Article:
Indeed, it sometimes seems that scholars consider people as only capable of lying, to others (the one end of the aforementioned continuum) or to themselves (the other end of the continuum), no matter the structural framework—economic, political, religious, etc.—that this corporate form is observed in. I am not arguing that our actions ought to be evaluated independently of the corporate form. But, in my own research, I have struggled to find a way to account for the apparent honesty and sincerity with which individuals engage in these precarious activities of “collective and personal sacrifice.” How are we to understand the actions of company employees that participate in a meditation retreat, for example, without falling into the trap of emulating romantic messages of coping and “alternative seekership,” and without describing them as merely contributors to, if not victims of, the corporate system?

Masao Masuda, the aforementioned publisher of Shirley MacLaine’s books in Japan, did not consider himself to be countercultural in promoting the ecological ideas of Fukuoka or the popular millennialism of Out on a Limb. He thought of these authors as intellectuals whose life experiences could provide insights into how their readers could solve contemporaneous issues. One could argue that Masuda was, therefore, either naïve and/or an editor with a keen eye for future bestsellers. We might never know. But Masuda’s reading in the early 1980s of Shirley MacLaine’s story of self-spirituality and out-of-body experiences as “an example of the social emancipation of a woman” is a fascinating case where concerns on which humans choose to act remain difficult to fit into any one of our preestablished categories of human action.

AR: I think you are making an important point. It is easy to deconstruct the contributions of popular Buddhist leaders and their patrons as somehow insincere, and to dismiss the incorporation of mindfulness or other Zen meditation practices in education, military, and business settings as a type of inauthentic appropriation—either a deliberate lie or a naïve misunderstanding. But such an interpretation would deny the lifeworlds and motivations of the practitioners, their “honesty and sincerity,” as you call it. And is not one of the important tasks of scholars of religion to take seriously—from a critical distance, perhaps, but always empathically—the lived experiences of our interlocutors? This principle should apply to business people practicing Plum Village walking meditation as much as to Christian, Muslim, Indigenous, or other community rituals. I think it is important to acknowledge emic explanations of these practices, not dismiss them.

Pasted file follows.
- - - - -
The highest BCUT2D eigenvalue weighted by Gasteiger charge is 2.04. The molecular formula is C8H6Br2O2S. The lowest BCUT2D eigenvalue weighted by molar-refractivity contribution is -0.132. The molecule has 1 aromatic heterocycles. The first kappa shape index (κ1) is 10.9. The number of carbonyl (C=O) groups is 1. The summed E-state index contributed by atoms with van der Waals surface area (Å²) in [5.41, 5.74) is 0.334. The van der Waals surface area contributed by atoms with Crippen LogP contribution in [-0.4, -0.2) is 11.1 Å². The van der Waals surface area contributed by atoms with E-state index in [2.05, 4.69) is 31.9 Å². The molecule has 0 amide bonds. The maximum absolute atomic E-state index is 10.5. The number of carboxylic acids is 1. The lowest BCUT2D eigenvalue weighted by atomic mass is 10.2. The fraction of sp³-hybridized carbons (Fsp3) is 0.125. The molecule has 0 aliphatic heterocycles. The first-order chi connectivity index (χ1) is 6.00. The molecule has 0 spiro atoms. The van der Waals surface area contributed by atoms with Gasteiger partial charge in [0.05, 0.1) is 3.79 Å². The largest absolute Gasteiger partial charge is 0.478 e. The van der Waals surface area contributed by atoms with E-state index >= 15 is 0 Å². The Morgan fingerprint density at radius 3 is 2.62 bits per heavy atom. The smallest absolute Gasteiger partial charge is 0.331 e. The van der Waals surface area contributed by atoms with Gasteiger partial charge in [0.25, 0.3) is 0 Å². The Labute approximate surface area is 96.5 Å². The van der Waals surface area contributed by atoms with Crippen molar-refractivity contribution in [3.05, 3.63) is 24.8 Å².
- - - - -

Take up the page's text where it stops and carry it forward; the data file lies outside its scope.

Personally, I quite admire Thích Nhất Hạnh because of his elegant writing style and because of his attempts to bridge cultural difference by embracing diversity rather than trying to negate it. So the fact that I see his teaching as both continuous with Vietnamese tradition and compatible with modern capitalism—as corporate, essentially—is not a negative value judgement. I have no opinion about what does or does not constitute “proper” Buddhism, so when I characterize Thích Nhất Hạnh’s Buddhism as corporate—and, therefore, easily applicable in contemporary business or other secular settings—I do not downplay its value or suggest that it is somehow inauthentic.

I do think, however, that preserving institutional continuity is an essential feature of the corporate form, and that (as my coauthors and I outlined in our essay here on The Immanent Frame) the promise of a better world in the future can paradoxically justify the continuation of exploitative structures in the present. This can lead to delayed action, not least in the case of the global ecological crisis. Despite ubiquitous commitments to environmental sustainability, few for-profit companies and religious institutions have actively pushed for policy change. Mindfulness may do good things for individuals and increase collective productivity in the present, but it does not encourage radical change, and certainly has not led to the energy transition or other environmental policies that are so urgently needed. Ultimately, corporate entities—states, companies, and religious institutions—are conservative. They can adapt to changing circumstances when needed, but their main commitment is to preserve the institution and its support structures. Systemic change may be a threat to this continuity.